I’m trying to understand Likelihood methods with parameter estimation in mind. To this end I am trying to construct small examples that I can play with. Let’s say I have some data which I know (or suspect follows the function)

$$f(x) = (x + x_0)^{2}$$

and I want to find out the value of the parameter $x_{0}$ and the associated error using likelihood methods.

Let us then make some pretend experimental data:

```
f(x0_, x_) := (x + x0)^2
ExperimentData = Table({x, f(-1.123, x) + RandomVariate(NormalDistribution(0, 0.25))}, {x, 0, 3, 0.1});
```

Then let us construct some test data where I “guess” my parameter $x_{0}$. I replace $x_{0}$ with the parameter $theta$ to represent my test value:

```
TestData =
Table(
{(Theta), Table({x, f((Theta), x)}, {x, 0, 3, 0.1 })},
{(Theta), 0.5, 1.6, 0.1}
);
```

How can I use `LogLikelihood`

to make to make a parameter estimation of $x_{0}$. Using my `TestData`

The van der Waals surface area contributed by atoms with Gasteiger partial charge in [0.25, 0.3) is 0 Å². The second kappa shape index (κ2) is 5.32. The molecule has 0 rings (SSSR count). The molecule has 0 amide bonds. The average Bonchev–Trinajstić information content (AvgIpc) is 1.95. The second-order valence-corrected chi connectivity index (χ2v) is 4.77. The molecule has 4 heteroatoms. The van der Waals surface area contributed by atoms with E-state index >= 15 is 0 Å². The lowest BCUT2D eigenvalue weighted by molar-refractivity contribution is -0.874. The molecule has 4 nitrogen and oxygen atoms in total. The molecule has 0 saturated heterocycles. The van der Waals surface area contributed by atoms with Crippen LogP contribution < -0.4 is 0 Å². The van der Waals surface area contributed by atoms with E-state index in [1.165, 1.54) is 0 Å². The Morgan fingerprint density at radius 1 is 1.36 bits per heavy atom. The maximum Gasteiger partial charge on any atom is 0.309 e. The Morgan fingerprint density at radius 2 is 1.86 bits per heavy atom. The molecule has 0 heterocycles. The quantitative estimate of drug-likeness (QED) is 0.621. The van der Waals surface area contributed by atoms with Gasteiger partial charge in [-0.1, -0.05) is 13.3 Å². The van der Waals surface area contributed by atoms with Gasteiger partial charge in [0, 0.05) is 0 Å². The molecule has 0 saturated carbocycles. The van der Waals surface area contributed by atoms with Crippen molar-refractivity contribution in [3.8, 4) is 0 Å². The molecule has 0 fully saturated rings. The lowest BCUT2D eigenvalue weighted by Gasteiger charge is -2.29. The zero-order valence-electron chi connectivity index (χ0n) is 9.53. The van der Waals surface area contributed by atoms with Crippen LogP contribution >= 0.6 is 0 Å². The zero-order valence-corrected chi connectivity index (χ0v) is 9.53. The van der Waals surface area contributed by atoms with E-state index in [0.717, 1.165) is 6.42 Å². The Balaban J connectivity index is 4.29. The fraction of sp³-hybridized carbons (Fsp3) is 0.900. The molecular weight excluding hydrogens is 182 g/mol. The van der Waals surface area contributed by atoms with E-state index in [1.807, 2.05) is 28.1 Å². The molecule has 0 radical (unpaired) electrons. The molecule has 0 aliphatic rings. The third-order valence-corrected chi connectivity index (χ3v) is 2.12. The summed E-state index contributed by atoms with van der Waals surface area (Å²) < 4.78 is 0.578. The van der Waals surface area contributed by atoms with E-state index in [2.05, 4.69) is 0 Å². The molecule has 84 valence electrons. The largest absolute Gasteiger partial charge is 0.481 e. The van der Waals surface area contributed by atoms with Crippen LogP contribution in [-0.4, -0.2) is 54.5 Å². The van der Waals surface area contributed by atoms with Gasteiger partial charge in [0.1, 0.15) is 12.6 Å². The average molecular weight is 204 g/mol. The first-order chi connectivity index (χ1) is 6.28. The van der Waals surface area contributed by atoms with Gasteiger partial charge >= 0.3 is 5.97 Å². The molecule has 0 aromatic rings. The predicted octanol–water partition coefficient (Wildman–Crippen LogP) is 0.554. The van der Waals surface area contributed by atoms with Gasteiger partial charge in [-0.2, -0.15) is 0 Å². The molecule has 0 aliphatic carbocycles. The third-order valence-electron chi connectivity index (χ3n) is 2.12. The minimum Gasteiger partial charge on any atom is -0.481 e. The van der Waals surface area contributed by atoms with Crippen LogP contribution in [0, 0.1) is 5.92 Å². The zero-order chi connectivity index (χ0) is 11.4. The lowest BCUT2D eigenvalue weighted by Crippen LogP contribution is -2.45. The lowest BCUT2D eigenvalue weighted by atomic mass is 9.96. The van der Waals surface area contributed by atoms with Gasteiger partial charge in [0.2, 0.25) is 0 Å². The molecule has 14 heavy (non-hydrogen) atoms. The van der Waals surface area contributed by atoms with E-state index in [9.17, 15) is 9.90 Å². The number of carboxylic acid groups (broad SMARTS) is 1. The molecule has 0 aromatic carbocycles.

? The motivation is if I cannot construct a pure function, for example if I generate my test data from a numeric intergeneration.

My approach so far is to maximise the log-likelihood of the “residuals”

```
X = ExperimentData((All, 2));
MLLTest =
Table(
(Theta) = TestData((i, 1));
F = TestData((i, 2))((All, 2));
MLL =
FindMaximum(
LogLikelihood(NormalDistribution((Mu), (Sigma)),
X - F), {{(Mu), 0}, {(Sigma), 0.25}})((1));
{(Theta), MLL},
{i , 1, Length(TestData)}
);
```

Then if I plot the Maximum Log-Likelihood as a function of my guess parameter $theta$.

However this is clearly wrong, so I think I misunderstand something about the Log-Likeihood in this context.